Thirteen years ago I received my wish from the Make-A-Wish Foundation--a 53-inch high definition television and accompanying electronic devices. It is now in its final days, so I made a video tribute to the greatest gift I've ever received.
Tuesday, December 31, 2013
Thirteen years ago I received my wish from the Make-A-Wish Foundation--a 53-inch high definition television and accompanying electronic devices. It is now in its final days, so I made a video tribute to the greatest gift I've ever received.
Sunday, December 15, 2013
As published on The Huffington Post
My friend did not want to celebrate her 30th birthday. She hadn't accomplished what she had expected. She drowned in a void -- her hollowness filled with a ticking clock, save-the-date cards, movies and shows with typical American happy endings. To her, 30 was not part of the linear ascent but rather a cliff. "You can either feel young or wise," she said.
There are many things to count besides years of living. As a boy I counted my baseball cards; specifically the ones with Ken Griffey, Jr., and Cal Ripken, Jr. I counted the minutes until I was allowed to finish practicing piano. I counted each passed week during summer break, glowing after only one and sulking with only a few left.
When I was 16 and 17, I watched the hour-countdown on my IV pump, rejoiced at the beep, watched the next hour-countdown, rejoiced at the next beep. I counted the drips of anti-tumor drugs. Some staggered, clumped together and formed one large drip. Others followed one after the other. I counted down until bedtime so that I could begin again the next day. Keep reading, here.
Tuesday, November 26, 2013
After my rock-climbing group vacation last summer, my new friend, KMac, read my memoir. My last chapter is an excursion into self-discovery—the boy who grew up with immense suffering becomes a man without much. I list all the people in my life who have passed away resulting from cancer: three grandparents, some patients I met in treatment, a friend’s dad, and some others. The list was shorter than expected because until recently, I pushed the cancer community away.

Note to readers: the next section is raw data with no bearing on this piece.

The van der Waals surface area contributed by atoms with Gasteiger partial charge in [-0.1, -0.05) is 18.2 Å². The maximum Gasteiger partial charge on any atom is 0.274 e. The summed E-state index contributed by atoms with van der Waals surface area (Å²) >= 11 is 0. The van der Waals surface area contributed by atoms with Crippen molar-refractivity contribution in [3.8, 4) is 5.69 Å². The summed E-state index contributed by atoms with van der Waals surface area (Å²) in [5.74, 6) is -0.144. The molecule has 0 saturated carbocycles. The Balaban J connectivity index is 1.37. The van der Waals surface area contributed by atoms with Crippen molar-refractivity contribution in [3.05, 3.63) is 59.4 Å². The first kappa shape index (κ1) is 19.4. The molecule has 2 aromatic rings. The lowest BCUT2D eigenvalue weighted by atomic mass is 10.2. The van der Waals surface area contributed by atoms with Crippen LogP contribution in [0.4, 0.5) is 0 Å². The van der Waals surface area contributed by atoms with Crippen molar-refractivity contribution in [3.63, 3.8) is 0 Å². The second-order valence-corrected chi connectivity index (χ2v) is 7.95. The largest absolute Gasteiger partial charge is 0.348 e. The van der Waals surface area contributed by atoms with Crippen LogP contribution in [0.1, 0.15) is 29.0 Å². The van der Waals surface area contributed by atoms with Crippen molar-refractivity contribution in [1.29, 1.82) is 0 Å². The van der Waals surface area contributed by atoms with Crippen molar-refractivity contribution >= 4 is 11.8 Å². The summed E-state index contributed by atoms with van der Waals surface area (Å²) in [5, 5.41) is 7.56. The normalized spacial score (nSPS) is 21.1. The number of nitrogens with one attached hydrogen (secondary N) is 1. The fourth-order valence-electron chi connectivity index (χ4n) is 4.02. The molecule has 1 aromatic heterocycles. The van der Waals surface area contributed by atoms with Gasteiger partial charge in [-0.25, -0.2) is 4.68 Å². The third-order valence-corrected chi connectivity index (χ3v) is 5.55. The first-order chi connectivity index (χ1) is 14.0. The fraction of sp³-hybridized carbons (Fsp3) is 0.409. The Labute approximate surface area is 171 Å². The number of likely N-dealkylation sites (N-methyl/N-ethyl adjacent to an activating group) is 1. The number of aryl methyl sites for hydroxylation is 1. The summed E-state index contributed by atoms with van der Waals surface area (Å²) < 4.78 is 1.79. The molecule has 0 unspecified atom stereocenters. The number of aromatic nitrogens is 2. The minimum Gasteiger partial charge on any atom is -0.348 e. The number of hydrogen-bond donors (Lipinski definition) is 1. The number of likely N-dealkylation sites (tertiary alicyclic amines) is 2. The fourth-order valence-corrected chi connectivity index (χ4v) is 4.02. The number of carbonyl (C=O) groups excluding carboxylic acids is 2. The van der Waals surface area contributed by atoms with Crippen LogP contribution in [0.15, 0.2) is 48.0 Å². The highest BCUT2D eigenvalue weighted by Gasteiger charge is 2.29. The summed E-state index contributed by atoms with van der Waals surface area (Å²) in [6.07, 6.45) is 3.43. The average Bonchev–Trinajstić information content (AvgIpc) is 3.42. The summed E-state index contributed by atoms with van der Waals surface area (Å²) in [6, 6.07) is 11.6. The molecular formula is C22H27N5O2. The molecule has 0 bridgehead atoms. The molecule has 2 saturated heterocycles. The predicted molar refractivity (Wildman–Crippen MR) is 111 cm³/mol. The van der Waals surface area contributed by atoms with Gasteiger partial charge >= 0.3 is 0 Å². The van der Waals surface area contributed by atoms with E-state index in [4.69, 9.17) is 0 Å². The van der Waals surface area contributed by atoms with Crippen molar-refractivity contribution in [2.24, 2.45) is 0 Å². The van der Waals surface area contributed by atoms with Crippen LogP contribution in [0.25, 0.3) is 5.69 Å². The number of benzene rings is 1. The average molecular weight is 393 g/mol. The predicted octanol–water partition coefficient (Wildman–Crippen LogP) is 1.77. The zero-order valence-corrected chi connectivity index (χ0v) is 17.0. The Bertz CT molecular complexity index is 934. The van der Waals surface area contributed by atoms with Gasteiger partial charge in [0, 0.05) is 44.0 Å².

Of the 15 cancer “survivors” on our vacation, some were still in treatment and some would begin again soon. This is the nature of young people with cancer—it is relentless, lacks empathy, and destroys. “Your list is about to grow,” KMac said.
When Sunny’s cervical cancer returned seven months after her original diagnosis, she received chemotherapy and a radical hysterectomy including the removal of her ovaries. Her lymph nodes and surrounding tissue, entire vagina, urethra and bladder were also removed. Radiation blasted her body cavity along her pelvic wall. Her urologist rerouted her urinary tract using a urostomy that hangs from her belly. Sunny’s plastic surgeon recreated a vagina using the left half of her abdominal muscles and the skin that covers them.
Sunny moved 1,200 miles to receive treatment, spent 27 consecutive days in a medical facility, banked 10 embryos and seven eggs, and has zero internal female reproductive organs and a 15-inch scar running down her abdomen, all thanks to her five tumors. Months later her cancer returned again and Sunny underwent more surgery and radiation. Then declared cancer-free, she continued to be hospitalized for infections and other issues.
I don’t know if I’ve ever seen someone endure the level of suffering that Sunny has over the past year.
Scans showed even more cancer and there are no more treatment options for Sunny.
Lings and Doogie, two others from my rock-climbing trip, joined me on Google Hangouts to remember Sunny. We didn’t know how far her cancer spread; how bad it was. We knew that without hope, the devastation can be swift.
“Do you think if she could do it over again, she would not have proceeded with treatment last fall?” I asked Lings. “I know that is unfair to ask; probably horrible to think. But I can’t help it.”
“I don’t know. It was a chance. I think I’d go for the chance,” Lings said.
We praise the fighters for their bravery while looking down on those who choose to live out the remainder of their lives. When, if ever, does quality of life rank higher than quantity?